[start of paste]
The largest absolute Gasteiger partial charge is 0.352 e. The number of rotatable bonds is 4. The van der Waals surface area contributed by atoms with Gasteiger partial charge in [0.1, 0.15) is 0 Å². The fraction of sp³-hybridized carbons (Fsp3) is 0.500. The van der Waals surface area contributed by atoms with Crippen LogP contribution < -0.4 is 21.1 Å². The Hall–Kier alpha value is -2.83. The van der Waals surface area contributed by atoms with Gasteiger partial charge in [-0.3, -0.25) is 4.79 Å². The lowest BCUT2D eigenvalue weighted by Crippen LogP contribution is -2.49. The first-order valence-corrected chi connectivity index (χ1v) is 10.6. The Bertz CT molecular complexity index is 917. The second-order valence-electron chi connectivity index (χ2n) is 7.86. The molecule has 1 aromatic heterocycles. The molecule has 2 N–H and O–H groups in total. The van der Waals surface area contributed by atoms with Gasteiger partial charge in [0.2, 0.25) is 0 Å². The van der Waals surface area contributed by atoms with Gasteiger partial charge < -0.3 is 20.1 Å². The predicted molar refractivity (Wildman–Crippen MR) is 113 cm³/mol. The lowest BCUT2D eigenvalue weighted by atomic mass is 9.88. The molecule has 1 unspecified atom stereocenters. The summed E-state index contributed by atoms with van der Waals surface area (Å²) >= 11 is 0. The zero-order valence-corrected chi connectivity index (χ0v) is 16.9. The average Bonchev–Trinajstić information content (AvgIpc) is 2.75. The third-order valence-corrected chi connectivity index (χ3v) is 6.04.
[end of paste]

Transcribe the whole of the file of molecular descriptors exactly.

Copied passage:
The largest absolute Gasteiger partial charge is 0.352 e. The number of rotatable bonds is 4. The van der Waals surface area contributed by atoms with Gasteiger partial charge in [0.1, 0.15) is 0 Å². The fraction of sp³-hybridized carbons (Fsp3) is 0.500. The van der Waals surface area contributed by atoms with Crippen LogP contribution < -0.4 is 21.1 Å². The Hall–Kier alpha value is -2.83. The van der Waals surface area contributed by atoms with Gasteiger partial charge in [-0.3, -0.25) is 4.79 Å². The lowest BCUT2D eigenvalue weighted by Crippen LogP contribution is -2.49. The first-order valence-corrected chi connectivity index (χ1v) is 10.6. The Bertz CT molecular complexity index is 917. The second-order valence-electron chi connectivity index (χ2n) is 7.86. The molecule has 1 aromatic heterocycles. The molecule has 2 N–H and O–H groups in total. The van der Waals surface area contributed by atoms with Gasteiger partial charge in [0.2, 0.25) is 0 Å². The van der Waals surface area contributed by atoms with Gasteiger partial charge < -0.3 is 20.1 Å². The predicted molar refractivity (Wildman–Crippen MR) is 113 cm³/mol. The lowest BCUT2D eigenvalue weighted by atomic mass is 9.88. The molecule has 1 unspecified atom stereocenters. The summed E-state index contributed by atoms with van der Waals surface area (Å²) >= 11 is 0. The zero-order valence-corrected chi connectivity index (χ0v) is 16.9. The average Bonchev–Trinajstić information content (AvgIpc) is 2.75. The third-order valence-corrected chi connectivity index (χ3v) is 6.04.